A Crisis of Democracy

AlGore_03 This past Saturday, I packed into a small Unitarian church with 500 other people to catch a glimpse of former Vice President Al Gore. He came to Harvard Square to discuss his new book, Our Choice, which is a follow-up to  An Inconvenient Truth. With only one short month before Copenhagen, I  jumped at the opportunity to see the Nobel Prize and Oscar winning former Vice President and the de facto leader of the current environmental movement give a speech on the politics of climate change.

While waiting outside for the doors to open, several environmental organizations, including members of the 350 campaign and the newly formed Repower America, worked the crowd. This appropriately foreshadowed Gore’s lecture on the need for more grassroots involvement in the climate change debate (more on this later). The fact that the lecture was taking place in a church seemed oddly appropriate. The audience was undulating with excitement as they waited. As Gore took to the stage, he received a standing ovation – before he even uttered a word. Gore then took his rightful place behind the pulpit, ready to preach to the masses on his favorite topic – climate change.

With all analogies aside, Gore’s new book provides two things that are often missing from the climate change debate: a strong political voice and actual policy prescriptions. As Gore admitted during the lecture, An Inconvenient Truth was more about the science and impact of the climate crisis, whereas Our Choice is mostly about how to enact policies to change the direction of the climate crisis. What I found refreshing was that Gore, ever the consummate politician, strayed from the normal political rhetoric that discusses the issue without ever coming to any sort of conclusion. This is exactly the type of rhetoric that President Obama offered during his speech at M.I.T. Instead, Gore was hard-hitting and focused as he laid out what he sees as the main crises in the current climate change debate, which include the following: a carbon crisis, a national security crisis, an economic crisis, and a democracy crisis.

While the book gives equal weight to each of the issues, Gore’s lecture focused on the last crisis. This is what Gore described as a crisis of democracy. What is meant by this term is that America has strayed from the type of democracy that our founders had originally intended to take shape. This is a result of several factors, but the most dangerous, according to Gore, are the special interests and political organizations that know it is more profitable to waste energy than to become more energy efficient. As a result, they wield their power to deter necessary action in order to improve their bottom line.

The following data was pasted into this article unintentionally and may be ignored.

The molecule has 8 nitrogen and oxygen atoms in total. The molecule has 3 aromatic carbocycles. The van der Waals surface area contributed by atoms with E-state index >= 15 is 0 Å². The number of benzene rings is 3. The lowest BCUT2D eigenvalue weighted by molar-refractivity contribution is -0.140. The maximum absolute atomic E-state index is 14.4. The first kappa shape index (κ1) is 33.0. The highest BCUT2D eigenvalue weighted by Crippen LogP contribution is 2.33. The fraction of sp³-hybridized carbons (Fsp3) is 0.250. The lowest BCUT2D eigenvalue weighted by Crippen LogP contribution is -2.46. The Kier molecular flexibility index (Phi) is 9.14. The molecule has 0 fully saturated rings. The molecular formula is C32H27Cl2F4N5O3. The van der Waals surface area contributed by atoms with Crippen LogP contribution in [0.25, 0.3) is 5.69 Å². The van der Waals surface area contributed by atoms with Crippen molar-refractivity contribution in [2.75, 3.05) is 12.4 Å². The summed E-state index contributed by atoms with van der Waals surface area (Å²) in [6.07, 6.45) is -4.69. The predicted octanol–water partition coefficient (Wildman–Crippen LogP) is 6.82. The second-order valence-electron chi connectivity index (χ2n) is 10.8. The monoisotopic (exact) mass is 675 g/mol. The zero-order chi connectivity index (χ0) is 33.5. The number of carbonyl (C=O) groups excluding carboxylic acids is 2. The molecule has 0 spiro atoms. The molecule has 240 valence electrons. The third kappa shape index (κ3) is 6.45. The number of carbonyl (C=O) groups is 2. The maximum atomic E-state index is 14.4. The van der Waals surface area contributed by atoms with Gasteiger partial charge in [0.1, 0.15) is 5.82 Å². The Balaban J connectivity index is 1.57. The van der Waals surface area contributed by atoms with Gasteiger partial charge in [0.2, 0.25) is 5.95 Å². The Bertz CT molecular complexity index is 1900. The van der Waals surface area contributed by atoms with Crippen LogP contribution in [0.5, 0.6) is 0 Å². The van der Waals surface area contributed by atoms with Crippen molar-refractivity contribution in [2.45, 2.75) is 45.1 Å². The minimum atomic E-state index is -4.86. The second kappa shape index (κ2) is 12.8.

Gore clearly noted several times during the speech that the incentives are distorted in the current market system, which coupled with the lack of political will, has led to stalemate on climate change policies. His answer to overcome this stalemate is simple: there needs to be a change in our thinking and it needs to be supported by fervent grassroots support that is initiated by the younger generation. To those naysayers who believe that a bottom up approach will never work to change the political system, Gore shot back with the story of JFK’s ambitious plan to put a man on the moon. At that time, it was deemed impossible. Yet, it happened. When it happened less than a decade later, the average age of the engineer that worked for this first mission to the moon was just 26. The point being that change is possible, and when it happens, oftentimes it happens because of the innovation and determination of young people.

The conclusion of the speech resulted in Gore asking the audience to imagine two outcomes. The first outcome is that decades from now it turns out that we have failed to address climate change. In this future, we have to explain to our children and grandchildren why we did not care enough to make a change in our behavior. In the second outcome, we have succeeded in limiting CO2 and are living in a more sustainable and equitable world. In this scenario, our grandchildren ask how it was that we had the will and tenacity to change our lifestyles and re-chart the trajectory of our world. According to Gore, the second outcome is not only the most desirable for obvious reasons, but it is a real possibility. As Gore stated, “we have the technology and ability to solve 4 climate change crises, but the good news is that we only need to solve one.”

Click HERE to watch a similar speech given at last year’s TED conference!

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